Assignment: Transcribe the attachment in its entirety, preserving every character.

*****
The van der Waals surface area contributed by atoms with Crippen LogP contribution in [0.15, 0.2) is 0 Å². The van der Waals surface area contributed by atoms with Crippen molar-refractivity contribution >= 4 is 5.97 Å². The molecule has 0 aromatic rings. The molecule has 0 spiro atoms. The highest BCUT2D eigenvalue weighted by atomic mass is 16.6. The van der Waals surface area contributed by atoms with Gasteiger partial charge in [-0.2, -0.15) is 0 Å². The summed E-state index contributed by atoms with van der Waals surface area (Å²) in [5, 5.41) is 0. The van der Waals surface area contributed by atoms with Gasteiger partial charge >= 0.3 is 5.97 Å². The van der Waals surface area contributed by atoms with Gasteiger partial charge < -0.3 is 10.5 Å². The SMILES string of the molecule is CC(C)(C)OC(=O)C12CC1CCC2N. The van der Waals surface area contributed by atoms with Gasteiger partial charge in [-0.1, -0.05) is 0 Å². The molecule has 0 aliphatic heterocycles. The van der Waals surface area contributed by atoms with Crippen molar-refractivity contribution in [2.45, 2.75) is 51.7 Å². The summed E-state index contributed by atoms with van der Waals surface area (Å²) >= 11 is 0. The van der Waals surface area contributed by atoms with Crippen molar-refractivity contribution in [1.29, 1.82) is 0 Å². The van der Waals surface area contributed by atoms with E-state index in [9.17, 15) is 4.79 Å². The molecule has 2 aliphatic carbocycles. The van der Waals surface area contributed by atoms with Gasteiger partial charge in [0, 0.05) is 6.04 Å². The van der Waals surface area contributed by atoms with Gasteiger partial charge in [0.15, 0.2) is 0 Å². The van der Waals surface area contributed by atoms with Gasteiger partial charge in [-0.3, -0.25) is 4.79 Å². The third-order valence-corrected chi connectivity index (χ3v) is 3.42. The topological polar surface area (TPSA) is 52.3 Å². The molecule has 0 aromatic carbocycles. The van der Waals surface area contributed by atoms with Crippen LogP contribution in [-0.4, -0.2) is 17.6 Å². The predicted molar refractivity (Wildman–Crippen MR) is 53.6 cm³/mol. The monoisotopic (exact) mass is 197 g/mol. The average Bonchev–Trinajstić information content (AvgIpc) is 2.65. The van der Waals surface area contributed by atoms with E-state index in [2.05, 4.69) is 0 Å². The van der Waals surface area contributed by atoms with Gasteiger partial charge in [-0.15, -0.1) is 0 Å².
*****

The van der Waals surface area contributed by atoms with Crippen LogP contribution in [0.15, 0.2) is 0 Å². The van der Waals surface area contributed by atoms with Crippen molar-refractivity contribution >= 4 is 5.97 Å². The molecule has 0 aromatic rings. The molecule has 0 spiro atoms. The highest BCUT2D eigenvalue weighted by atomic mass is 16.6. The van der Waals surface area contributed by atoms with Gasteiger partial charge in [-0.2, -0.15) is 0 Å². The summed E-state index contributed by atoms with van der Waals surface area (Å²) in [5, 5.41) is 0. The van der Waals surface area contributed by atoms with Gasteiger partial charge >= 0.3 is 5.97 Å². The van der Waals surface area contributed by atoms with Gasteiger partial charge < -0.3 is 10.5 Å². The SMILES string of the molecule is CC(C)(C)OC(=O)C12CC1CCC2N. The van der Waals surface area contributed by atoms with Gasteiger partial charge in [-0.1, -0.05) is 0 Å². The molecule has 0 aliphatic heterocycles. The van der Waals surface area contributed by atoms with Crippen molar-refractivity contribution in [2.45, 2.75) is 51.7 Å². The summed E-state index contributed by atoms with van der Waals surface area (Å²) >= 11 is 0. The van der Waals surface area contributed by atoms with Crippen molar-refractivity contribution in [1.29, 1.82) is 0 Å². The van der Waals surface area contributed by atoms with E-state index in [9.17, 15) is 4.79 Å². The molecule has 2 aliphatic carbocycles. The van der Waals surface area contributed by atoms with Gasteiger partial charge in [0, 0.05) is 6.04 Å². The van der Waals surface area contributed by atoms with Gasteiger partial charge in [0.15, 0.2) is 0 Å². The van der Waals surface area contributed by atoms with Gasteiger partial charge in [-0.3, -0.25) is 4.79 Å². The third-order valence-corrected chi connectivity index (χ3v) is 3.42. The topological polar surface area (TPSA) is 52.3 Å². The molecule has 0 aromatic carbocycles. The van der Waals surface area contributed by atoms with Crippen LogP contribution in [-0.4, -0.2) is 17.6 Å². The predicted molar refractivity (Wildman–Crippen MR) is 53.6 cm³/mol. The monoisotopic (exact) mass is 197 g/mol. The average Bonchev–Trinajstić information content (AvgIpc) is 2.65. The van der Waals surface area contributed by atoms with E-state index in [2.05, 4.69) is 0 Å². The van der Waals surface area contributed by atoms with Gasteiger partial charge in [-0.15, -0.1) is 0 Å².